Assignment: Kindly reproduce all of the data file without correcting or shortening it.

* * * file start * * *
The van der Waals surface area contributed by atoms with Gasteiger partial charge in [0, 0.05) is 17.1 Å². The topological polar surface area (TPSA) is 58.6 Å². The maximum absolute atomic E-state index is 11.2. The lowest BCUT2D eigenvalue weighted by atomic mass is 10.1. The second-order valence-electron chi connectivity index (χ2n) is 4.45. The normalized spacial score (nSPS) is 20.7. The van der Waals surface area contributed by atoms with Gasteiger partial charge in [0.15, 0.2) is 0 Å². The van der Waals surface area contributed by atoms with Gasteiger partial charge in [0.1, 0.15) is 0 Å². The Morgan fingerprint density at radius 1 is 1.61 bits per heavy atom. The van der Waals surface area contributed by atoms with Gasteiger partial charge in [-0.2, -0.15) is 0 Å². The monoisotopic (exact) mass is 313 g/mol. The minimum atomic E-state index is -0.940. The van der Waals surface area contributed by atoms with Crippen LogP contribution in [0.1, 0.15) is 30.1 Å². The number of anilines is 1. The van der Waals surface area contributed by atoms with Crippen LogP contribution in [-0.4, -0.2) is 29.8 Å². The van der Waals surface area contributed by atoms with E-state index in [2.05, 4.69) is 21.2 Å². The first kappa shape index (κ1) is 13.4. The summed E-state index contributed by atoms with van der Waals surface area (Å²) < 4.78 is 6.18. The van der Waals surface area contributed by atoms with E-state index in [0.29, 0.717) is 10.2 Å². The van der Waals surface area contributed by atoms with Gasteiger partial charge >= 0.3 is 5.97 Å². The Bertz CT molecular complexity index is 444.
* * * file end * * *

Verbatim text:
The van der Waals surface area contributed by atoms with Gasteiger partial charge in [0, 0.05) is 17.1 Å². The topological polar surface area (TPSA) is 58.6 Å². The maximum absolute atomic E-state index is 11.2. The lowest BCUT2D eigenvalue weighted by atomic mass is 10.1. The second-order valence-electron chi connectivity index (χ2n) is 4.45. The normalized spacial score (nSPS) is 20.7. The van der Waals surface area contributed by atoms with Gasteiger partial charge in [0.15, 0.2) is 0 Å². The van der Waals surface area contributed by atoms with Gasteiger partial charge in [0.1, 0.15) is 0 Å². The Morgan fingerprint density at radius 1 is 1.61 bits per heavy atom. The van der Waals surface area contributed by atoms with Gasteiger partial charge in [-0.2, -0.15) is 0 Å². The monoisotopic (exact) mass is 313 g/mol. The minimum atomic E-state index is -0.940. The van der Waals surface area contributed by atoms with Crippen LogP contribution in [0.1, 0.15) is 30.1 Å². The number of anilines is 1. The van der Waals surface area contributed by atoms with Crippen LogP contribution in [-0.4, -0.2) is 29.8 Å². The van der Waals surface area contributed by atoms with E-state index in [2.05, 4.69) is 21.2 Å². The first kappa shape index (κ1) is 13.4. The summed E-state index contributed by atoms with van der Waals surface area (Å²) < 4.78 is 6.18. The van der Waals surface area contributed by atoms with E-state index in [0.29, 0.717) is 10.2 Å². The van der Waals surface area contributed by atoms with Gasteiger partial charge >= 0.3 is 5.97 Å². The Bertz CT molecular complexity index is 444.